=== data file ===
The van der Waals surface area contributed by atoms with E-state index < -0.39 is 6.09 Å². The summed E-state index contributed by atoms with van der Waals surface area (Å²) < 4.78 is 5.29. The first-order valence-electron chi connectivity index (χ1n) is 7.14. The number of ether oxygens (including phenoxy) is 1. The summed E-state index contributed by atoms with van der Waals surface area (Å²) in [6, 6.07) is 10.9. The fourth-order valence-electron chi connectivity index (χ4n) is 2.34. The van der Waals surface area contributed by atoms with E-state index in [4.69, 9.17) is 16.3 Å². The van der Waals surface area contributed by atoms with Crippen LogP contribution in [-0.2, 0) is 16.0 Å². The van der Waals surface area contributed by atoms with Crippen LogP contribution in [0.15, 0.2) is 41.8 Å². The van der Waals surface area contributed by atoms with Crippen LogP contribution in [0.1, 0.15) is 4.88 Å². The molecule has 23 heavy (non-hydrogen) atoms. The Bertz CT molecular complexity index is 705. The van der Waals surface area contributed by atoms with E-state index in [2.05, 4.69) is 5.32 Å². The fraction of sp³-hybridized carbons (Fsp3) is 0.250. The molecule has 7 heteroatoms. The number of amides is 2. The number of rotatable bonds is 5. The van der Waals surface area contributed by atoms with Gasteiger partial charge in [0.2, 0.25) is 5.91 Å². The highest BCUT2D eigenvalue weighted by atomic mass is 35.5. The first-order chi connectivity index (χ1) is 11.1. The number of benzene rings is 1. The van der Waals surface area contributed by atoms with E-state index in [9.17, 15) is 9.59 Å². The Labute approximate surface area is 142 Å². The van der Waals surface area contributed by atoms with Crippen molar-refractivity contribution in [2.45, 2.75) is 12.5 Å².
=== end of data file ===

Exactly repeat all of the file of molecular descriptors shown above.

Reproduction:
The van der Waals surface area contributed by atoms with E-state index < -0.39 is 6.09 Å². The summed E-state index contributed by atoms with van der Waals surface area (Å²) < 4.78 is 5.29. The first-order valence-electron chi connectivity index (χ1n) is 7.14. The number of ether oxygens (including phenoxy) is 1. The summed E-state index contributed by atoms with van der Waals surface area (Å²) in [6, 6.07) is 10.9. The fourth-order valence-electron chi connectivity index (χ4n) is 2.34. The van der Waals surface area contributed by atoms with E-state index in [4.69, 9.17) is 16.3 Å². The van der Waals surface area contributed by atoms with Crippen LogP contribution in [-0.2, 0) is 16.0 Å². The van der Waals surface area contributed by atoms with Crippen LogP contribution in [0.15, 0.2) is 41.8 Å². The van der Waals surface area contributed by atoms with Crippen LogP contribution in [0.1, 0.15) is 4.88 Å². The molecule has 23 heavy (non-hydrogen) atoms. The Bertz CT molecular complexity index is 705. The van der Waals surface area contributed by atoms with E-state index in [2.05, 4.69) is 5.32 Å². The fraction of sp³-hybridized carbons (Fsp3) is 0.250. The molecule has 7 heteroatoms. The number of amides is 2. The number of rotatable bonds is 5. The van der Waals surface area contributed by atoms with Gasteiger partial charge in [0.2, 0.25) is 5.91 Å². The highest BCUT2D eigenvalue weighted by atomic mass is 35.5. The first-order chi connectivity index (χ1) is 11.1. The number of benzene rings is 1. The van der Waals surface area contributed by atoms with E-state index in [9.17, 15) is 9.59 Å². The Labute approximate surface area is 142 Å². The van der Waals surface area contributed by atoms with Crippen molar-refractivity contribution in [2.45, 2.75) is 12.5 Å².